Colour

 

First identify the overall look you want to achieve, such as contemporary, minimalist or classic. A lot of people will start off by painting their walls, not really knowing where to go from there. I often suggest that my clients look through magazines to get ideas of things they'd like. It may be as simple as choosing a lamp you like and starting from there. You have to have a style that you can live with.

Establish the effect that natural light has on your room throughout the day, as it changes all the time. You also need to consider the artificial light you use during the evening. Remember, we have long grey winters, so the room you paint in the summer will look different during the darker months.

Be aware of your home as a whole and try to achieve a colour balance between the rooms. You don't want two colours that jar with each other as you go from, say, the sittingroom into the hallway.

Do not be afraid to use several variants of one tone to create interest. At the moment, shades of white and cream are fashionable. To mix shades you can select taupes, rusts and beiges, and use one on the walls and others on the coping, skirting and ceiling. With light colours it is tempting to paint everything one colour, a trend started by Kelly Hoppen, but several shades look better. It is actually better to use a number of tones. Two shades of blue in a room can clash but three, four or five will work well. Often people think of blue as a cold colour but if you choose a nice dusky blue with depth it can have a warmth you won't get with navy or a very pale blue.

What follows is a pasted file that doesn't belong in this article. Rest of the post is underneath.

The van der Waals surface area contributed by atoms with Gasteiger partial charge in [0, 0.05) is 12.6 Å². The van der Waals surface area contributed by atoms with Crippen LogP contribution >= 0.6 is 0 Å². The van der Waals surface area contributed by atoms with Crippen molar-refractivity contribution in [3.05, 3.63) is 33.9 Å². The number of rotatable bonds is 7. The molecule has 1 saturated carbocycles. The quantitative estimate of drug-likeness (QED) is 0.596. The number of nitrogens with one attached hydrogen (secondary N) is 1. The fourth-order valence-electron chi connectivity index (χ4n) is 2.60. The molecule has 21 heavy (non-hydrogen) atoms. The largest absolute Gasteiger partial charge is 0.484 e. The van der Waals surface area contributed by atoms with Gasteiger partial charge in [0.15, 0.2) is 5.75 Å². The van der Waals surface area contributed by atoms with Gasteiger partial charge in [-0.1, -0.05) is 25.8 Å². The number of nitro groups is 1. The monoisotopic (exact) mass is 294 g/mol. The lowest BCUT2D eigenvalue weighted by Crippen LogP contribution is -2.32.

When choosing a colour, spend a lot of time on research. There are many variations of cream and white at the moment and you need to seek out clean and crisp shades. If you get it wrong, you will end up with a mushroomy or peachy tone and that Burma Buff you selected will turn out to be plain old magnolia. Really look at the colours and get samples.

The colour you choose for your room should incorporate all the details of the space. The walls (and flooring) act as a backdrop to everything in the room, including art, fabric and furniture. Consider the room as a whole.

Sample pots are a must. People are reluctant to invest time and money in these but it is definitely worth paying £10 to get the colour right. Colour cards are so tiny and most don't even use real paint - the colour is printed on - so it won't be accurate. Invest in a sample and paint it on to a large piece of board. Place it around the room during the day and evening to see the effect that the changing light has on the colour. I spend the most time on this stage and take ages to make the decision.

When you are working in a small room, it is often better to acknowledge that it is just that. You should make something of a small space. I don't often use wallpaper or paint effects but might do in this case, perhaps turning it into a small cave or something interesting by going mad with colour. If you paint a small space in cream it won't look bigger. The same goes for small furniture; you should just put normal sized furniture into a tiny room.

If you are hesitant about using strong colours, paint just one wall in that colour to create a modern and dramatic effect. Keep the other walls white to create a backdrop.

There are no hard and fast rules to choosing colour, although interiors are almost following fashion at the moment. Perhaps it is easier now that whites are "in", but there was a lot of colour around a couple of years back and people were very nervous about using it. I tell clients not to phone me in a panic when the room is half painted. When an empty room is half completed in a strong colour, it looks very harsh whereas when the room is finished and the furniture is in place the colour blends into the background. While people have often phoned me halfway through a job, saying they'd just come in from work, seen the colour and it looked awful, no one has ever changed it when the room is complete. If you like a certain colour, choose a strong shade - don't get nervous and opt for a pastel version. Go the whole hog and pick something really dark or really light.

While the cool look, incorporating browns, creams and beiges, is "in" at the moment, I think colour is set to come back - but this time it will be in the form of dramatic splashes of colour on fabrics, pictures and rugs.